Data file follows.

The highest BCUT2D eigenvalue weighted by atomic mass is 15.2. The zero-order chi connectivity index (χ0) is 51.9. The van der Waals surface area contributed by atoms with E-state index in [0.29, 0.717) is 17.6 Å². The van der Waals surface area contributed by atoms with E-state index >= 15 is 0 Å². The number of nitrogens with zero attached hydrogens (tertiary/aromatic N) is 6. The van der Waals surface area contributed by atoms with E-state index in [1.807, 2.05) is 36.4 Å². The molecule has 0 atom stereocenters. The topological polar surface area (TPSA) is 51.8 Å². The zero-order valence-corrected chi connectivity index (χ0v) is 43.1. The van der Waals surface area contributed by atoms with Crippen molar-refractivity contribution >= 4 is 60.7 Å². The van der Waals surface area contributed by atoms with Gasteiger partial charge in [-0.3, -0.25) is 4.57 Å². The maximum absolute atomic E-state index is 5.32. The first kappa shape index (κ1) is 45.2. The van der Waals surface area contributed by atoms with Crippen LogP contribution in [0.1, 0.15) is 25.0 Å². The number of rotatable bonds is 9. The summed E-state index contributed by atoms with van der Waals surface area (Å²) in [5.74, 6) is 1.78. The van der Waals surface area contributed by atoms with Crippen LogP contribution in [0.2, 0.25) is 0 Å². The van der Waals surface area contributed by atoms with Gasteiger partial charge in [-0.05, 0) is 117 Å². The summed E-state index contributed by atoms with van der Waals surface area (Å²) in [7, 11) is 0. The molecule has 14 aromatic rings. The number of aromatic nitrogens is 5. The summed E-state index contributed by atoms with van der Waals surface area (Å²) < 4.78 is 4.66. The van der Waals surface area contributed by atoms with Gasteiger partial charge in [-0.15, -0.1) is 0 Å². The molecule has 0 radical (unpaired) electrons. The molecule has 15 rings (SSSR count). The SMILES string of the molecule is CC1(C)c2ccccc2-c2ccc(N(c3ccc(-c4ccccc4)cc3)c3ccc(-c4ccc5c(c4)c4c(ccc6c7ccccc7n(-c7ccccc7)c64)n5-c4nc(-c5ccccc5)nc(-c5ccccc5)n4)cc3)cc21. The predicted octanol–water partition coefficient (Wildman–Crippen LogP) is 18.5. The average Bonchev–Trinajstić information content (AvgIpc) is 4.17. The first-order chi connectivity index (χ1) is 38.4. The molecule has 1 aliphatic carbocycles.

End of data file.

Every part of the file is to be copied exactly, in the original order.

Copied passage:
The highest BCUT2D eigenvalue weighted by atomic mass is 15.2. The zero-order chi connectivity index (χ0) is 51.9. The van der Waals surface area contributed by atoms with E-state index in [0.29, 0.717) is 17.6 Å². The van der Waals surface area contributed by atoms with E-state index >= 15 is 0 Å². The number of nitrogens with zero attached hydrogens (tertiary/aromatic N) is 6. The van der Waals surface area contributed by atoms with E-state index in [1.807, 2.05) is 36.4 Å². The molecule has 0 atom stereocenters. The topological polar surface area (TPSA) is 51.8 Å². The zero-order valence-corrected chi connectivity index (χ0v) is 43.1. The van der Waals surface area contributed by atoms with Crippen molar-refractivity contribution >= 4 is 60.7 Å². The van der Waals surface area contributed by atoms with Gasteiger partial charge in [-0.3, -0.25) is 4.57 Å². The maximum absolute atomic E-state index is 5.32. The first kappa shape index (κ1) is 45.2. The van der Waals surface area contributed by atoms with Crippen LogP contribution in [0.1, 0.15) is 25.0 Å². The number of rotatable bonds is 9. The summed E-state index contributed by atoms with van der Waals surface area (Å²) in [5.74, 6) is 1.78. The van der Waals surface area contributed by atoms with Crippen LogP contribution in [0.2, 0.25) is 0 Å². The van der Waals surface area contributed by atoms with Gasteiger partial charge in [-0.05, 0) is 117 Å². The summed E-state index contributed by atoms with van der Waals surface area (Å²) in [7, 11) is 0. The molecule has 14 aromatic rings. The number of aromatic nitrogens is 5. The summed E-state index contributed by atoms with van der Waals surface area (Å²) < 4.78 is 4.66. The van der Waals surface area contributed by atoms with Gasteiger partial charge in [-0.15, -0.1) is 0 Å². The molecule has 0 radical (unpaired) electrons. The molecule has 15 rings (SSSR count). The SMILES string of the molecule is CC1(C)c2ccccc2-c2ccc(N(c3ccc(-c4ccccc4)cc3)c3ccc(-c4ccc5c(c4)c4c(ccc6c7ccccc7n(-c7ccccc7)c64)n5-c4nc(-c5ccccc5)nc(-c5ccccc5)n4)cc3)cc21. The predicted octanol–water partition coefficient (Wildman–Crippen LogP) is 18.5. The average Bonchev–Trinajstić information content (AvgIpc) is 4.17. The first-order chi connectivity index (χ1) is 38.4. The molecule has 1 aliphatic carbocycles.